Friday, 22 November 2019

Reading Data 2019

I've decided to take a different look at my reading data for 2019.  Most of my literacy group have struggled to learn to read and have been unable to make the expected 1 year progress for 1 year at school that is normed for NZ children.

Column 4 of the table above shows the academic progress in years that each child has made per year - on average. - (assuming an initial age of 5yrs upon starting school) Some of the children had been at school 2 years and others 3 years.

The final column shows the shift in 2019 compared to previous years.

Student 2
This child started year 3 with an instructional reading age of 5.9years. He had spent 2 years at school and had made roughly 11months of reading progress in that time - or 5.5months per year.
In 2019, this student made remarkable progress, and by November was reading at an instructional age of 10.5yrs. That is nearly 5years of progress or 10x the progress of the previous 2 years.

Student 6 
Student 6 maintained the same level of progress as he had in his previous 2 years at school - roughly 4months of progress per year. During 2019 it has become clear that he has a literacy processing issue. This will endeavour to be addressed further in 2020.

Students 14 and 16 
These two boys were in their second year of being in my literacy class. 2018 had not been too successful for these boys as I had failed to discover what they needed to progress.

Student 14 has been identified as high learning needs in 2019. He made twice the progress in 2019 that he was able to make in his previous 3 years at school -including 2018 in my class. The changes that I made to our reading program have really helped this boy connect further with letter sounds, blends and retention of sight words.
Student 16 has been identified as high learning needs in 2019. He has learnt to read this year. The changes that I made to his program - and the other boys at Levels 1-3 have made a huge difference to their decoding ability and overall number of sight words.

Not all of my class has been tested, but I am pleased with the overall results of the running records. Not every child has quite made the goal that I set for them at the start of the year, but nearly every student has made pleasing progress with regards to their own development.

The changes that I made to my reading program involved redesigning all of my follow up activities for every text that we read. Every child reading green or below read everyday - 4 texts per week. Each week we focused on sight words in the text in follow ups and in spelling and handwriting.  I incorporated the decoding prompts of Gwenneth Phillips as well as phonics from Agility with Sound. Intensive group guided lessons coupled with follow up activities focused on words, word patterns and spelling conventions - have meant that the boys are more aware of the need to and have the confidence to self correct, have more sight words and a wider and stronger set of decoding skills.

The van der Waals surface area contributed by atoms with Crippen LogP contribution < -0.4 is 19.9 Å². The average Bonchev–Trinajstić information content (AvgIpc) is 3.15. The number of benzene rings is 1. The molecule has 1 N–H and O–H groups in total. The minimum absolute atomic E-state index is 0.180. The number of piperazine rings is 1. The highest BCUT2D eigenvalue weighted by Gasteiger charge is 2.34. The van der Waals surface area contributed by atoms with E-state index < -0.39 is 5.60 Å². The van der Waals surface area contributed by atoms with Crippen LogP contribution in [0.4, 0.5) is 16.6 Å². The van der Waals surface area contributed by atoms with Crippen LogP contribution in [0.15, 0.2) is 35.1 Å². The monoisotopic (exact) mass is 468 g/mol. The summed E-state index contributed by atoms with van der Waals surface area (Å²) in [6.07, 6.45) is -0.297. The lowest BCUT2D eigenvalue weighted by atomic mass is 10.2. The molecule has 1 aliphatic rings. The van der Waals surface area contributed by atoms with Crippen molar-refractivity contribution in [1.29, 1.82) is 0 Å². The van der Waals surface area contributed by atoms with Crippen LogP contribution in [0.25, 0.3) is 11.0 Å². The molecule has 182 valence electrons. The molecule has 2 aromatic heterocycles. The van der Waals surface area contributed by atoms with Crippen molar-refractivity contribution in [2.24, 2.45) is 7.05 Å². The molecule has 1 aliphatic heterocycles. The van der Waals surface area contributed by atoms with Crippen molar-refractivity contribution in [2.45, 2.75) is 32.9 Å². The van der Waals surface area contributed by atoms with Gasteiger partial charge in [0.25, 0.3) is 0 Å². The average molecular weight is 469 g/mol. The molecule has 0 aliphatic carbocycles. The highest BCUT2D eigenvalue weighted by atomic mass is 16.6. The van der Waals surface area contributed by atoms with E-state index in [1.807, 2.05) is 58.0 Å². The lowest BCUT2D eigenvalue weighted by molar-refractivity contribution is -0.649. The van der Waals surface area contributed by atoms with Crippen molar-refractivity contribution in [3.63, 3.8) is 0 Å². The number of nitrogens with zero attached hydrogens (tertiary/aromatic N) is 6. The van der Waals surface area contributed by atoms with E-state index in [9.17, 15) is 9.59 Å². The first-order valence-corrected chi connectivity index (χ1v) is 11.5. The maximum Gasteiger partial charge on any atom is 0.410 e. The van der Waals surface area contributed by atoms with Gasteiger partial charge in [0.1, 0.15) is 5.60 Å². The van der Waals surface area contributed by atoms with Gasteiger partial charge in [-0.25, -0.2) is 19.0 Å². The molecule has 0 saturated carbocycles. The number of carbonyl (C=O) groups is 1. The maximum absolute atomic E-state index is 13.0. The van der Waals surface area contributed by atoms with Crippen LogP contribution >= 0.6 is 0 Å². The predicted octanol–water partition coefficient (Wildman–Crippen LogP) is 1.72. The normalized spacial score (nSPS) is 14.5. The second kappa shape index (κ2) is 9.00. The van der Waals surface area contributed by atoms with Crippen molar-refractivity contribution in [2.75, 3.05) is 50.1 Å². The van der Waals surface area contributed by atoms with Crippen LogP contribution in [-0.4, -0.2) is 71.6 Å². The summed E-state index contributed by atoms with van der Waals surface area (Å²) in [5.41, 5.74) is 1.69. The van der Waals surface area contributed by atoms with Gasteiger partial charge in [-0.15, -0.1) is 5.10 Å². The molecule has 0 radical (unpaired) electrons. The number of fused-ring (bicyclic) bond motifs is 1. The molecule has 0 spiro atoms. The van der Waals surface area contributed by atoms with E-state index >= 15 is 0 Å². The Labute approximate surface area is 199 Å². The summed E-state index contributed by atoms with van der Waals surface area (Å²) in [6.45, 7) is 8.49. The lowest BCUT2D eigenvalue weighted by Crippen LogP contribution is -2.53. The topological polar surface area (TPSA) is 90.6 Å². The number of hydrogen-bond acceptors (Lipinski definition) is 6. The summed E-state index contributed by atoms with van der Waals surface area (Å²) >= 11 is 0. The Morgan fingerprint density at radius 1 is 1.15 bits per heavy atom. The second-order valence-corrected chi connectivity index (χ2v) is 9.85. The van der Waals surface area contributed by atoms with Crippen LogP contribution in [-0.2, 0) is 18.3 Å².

None of this is rocket science or anything new, for me it was the deliberate choice of knowing that I had to give my all to help these boys have success and to see themselves as readers.
The year 3s I have continuing into year 4 for 2020 will continue to build on what we have achieved in 2019 and I have secretly high hopes for their ongoing success.

Tuesday, 19 November 2019

Supported Narrative Writing

We're working on writing narratives in class. We have designed and described settings as well as developed characters. This week we're attempting to put our ideas together to begin planning a narrative.
My group needs a more supported approach to writing a complete narrative, so we're beginning with sequencing and retelling a short clip from The Monster House

We started by watching the short clip and discussing what was happening at each moment. The boys were then given 11 short sentences to sequence by cutting and pasting in order.

Day two of the activity and we again watched the clip and revisited the text ordering from the previous day. The boys had remembered many of the new vocab.

Today's activity involved sequencing pictures - screenshots from the movie - that matched the text from day one.
Once the pictures were sequenced, the boys needed to write their own sentence to help retell the story.

The support provided was through Explain Everything on their iPads.

I made slides that had each picture and a range of vocab that the boys may need to use to write their retell. Each word had a matching recording so that they could listen to the words and not have to be able to read them. This helps push their writing beyond simple known vocabulary.
The Explain Everything activity was lined off the class site so that each kid could access and download it.

The boys were happily able to write their own sentences feeling supported and empowered to attempt new and more complex vocab in their story.

Monday, 23 September 2019

Trauma Informed Teaching

I was highly fortunate to attend amazing PD around Trauma informed teaching delivered by Kathryn Berkett. Kathryn is an Educational Psychologist with a certificate in Neurosequential Model of Therapeutics - Trauma.